“Streets, Rhymes & ‘Sugar’” Details Michael Elliot’s Journey from Homelessness to Hollywood

In his new Audible Original, film writer and producer Michael Elliot spares no details in his incredible uphill battle to success.

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Abby West: I'm Audible Editor Abby West, and I'm joined today by the writer of so many beloved movies, like Brown Sugar, Just Wright, and Like Mike, also throwing in there Carmen: A Hip Hopera. He's also a serial entrepreneur who currently has a men's grooming company called Hammer & Nails with franchises all over. But today we're here to talk about his new Audible Original, Streets, Rhymes, & 'Sugar': A Hip Hop Memoir.

Michael Elliot: I'm glad to be here, Abby.

AW: Your memoir chronicles how you went from being homeless on the streets of Philadelphia to a successful Hollywood screenwriter and business entrepreneur. I will say that from the outset, what I expected was a good business memoir, and what you gave me is something that had me tearing up and crying because there was a level of transparency that is not very common in Hollywood. You talked about being homeless and your journey, but what led you to this level at this moment?

ME: Well, you know what, Abby? I've always felt like transparency was powerful. If only I knew the details behind some of these success stories that we hear about, some of those details would help me figure my own thing out, whatever that would be.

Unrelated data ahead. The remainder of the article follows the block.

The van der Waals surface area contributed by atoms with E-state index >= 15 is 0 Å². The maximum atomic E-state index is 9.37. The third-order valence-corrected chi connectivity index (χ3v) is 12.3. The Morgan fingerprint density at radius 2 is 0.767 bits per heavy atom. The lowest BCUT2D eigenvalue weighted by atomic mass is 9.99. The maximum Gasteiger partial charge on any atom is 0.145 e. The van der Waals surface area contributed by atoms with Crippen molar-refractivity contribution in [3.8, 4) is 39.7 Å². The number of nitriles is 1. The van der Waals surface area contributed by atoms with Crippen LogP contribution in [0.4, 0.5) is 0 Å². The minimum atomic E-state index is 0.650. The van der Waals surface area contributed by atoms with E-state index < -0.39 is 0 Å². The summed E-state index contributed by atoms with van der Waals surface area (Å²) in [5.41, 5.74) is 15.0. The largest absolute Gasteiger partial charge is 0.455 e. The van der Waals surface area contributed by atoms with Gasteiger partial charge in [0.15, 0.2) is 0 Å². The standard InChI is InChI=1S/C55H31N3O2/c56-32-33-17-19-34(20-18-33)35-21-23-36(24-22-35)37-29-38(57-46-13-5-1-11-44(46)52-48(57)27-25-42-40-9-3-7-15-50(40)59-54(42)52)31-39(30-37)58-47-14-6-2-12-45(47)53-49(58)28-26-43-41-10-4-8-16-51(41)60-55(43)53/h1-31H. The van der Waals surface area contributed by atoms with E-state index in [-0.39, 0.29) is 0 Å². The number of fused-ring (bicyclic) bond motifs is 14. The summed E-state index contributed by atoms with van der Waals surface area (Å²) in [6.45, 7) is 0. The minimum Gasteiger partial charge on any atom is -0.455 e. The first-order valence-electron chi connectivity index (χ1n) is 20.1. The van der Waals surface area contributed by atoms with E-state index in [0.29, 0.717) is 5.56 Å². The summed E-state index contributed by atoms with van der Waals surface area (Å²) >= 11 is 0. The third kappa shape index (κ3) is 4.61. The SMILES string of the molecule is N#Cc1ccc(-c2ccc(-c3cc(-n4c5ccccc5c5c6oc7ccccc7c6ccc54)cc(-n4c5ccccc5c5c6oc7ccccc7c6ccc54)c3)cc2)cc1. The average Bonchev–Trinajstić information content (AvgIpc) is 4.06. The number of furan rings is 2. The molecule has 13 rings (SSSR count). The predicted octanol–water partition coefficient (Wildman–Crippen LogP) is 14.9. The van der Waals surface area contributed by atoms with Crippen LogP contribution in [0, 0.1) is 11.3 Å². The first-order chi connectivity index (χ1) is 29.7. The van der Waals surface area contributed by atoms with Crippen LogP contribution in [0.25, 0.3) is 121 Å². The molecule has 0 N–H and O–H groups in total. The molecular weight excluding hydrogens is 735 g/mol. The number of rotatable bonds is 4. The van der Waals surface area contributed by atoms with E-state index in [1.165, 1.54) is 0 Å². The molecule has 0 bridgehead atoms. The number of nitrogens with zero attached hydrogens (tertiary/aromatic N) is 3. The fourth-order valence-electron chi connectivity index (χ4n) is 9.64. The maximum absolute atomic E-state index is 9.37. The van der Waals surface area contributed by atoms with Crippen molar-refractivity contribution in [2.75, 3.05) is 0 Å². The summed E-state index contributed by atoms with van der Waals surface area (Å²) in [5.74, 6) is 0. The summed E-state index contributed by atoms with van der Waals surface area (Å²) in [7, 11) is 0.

I've always been a big sort of proponent of just being transparent in general, as it relates to telling my story. That's because I want to help other people. I didn't want to do anything that's all about my wins in very general terms. I never had a silver spoon. I didn't go to college. I didn't get my high school diploma. I've had personal setbacks, I've been married, I've been divorced, I've made mistakes. And I just felt like if I'm going to tell my story, I want to do it in a very transparent way and include everything, the warts and all, because I felt like that was going to be the best way to inspire and help other people. 

AW: We're of the same generation and I feel like a lot of us in this space are doing that big deep dive, soul search, look at ourselves, look at our journeys. But your level of really deep diving is so interesting to me. I have to ask, have you done therapy? Was that part of your journey to help you get here as well?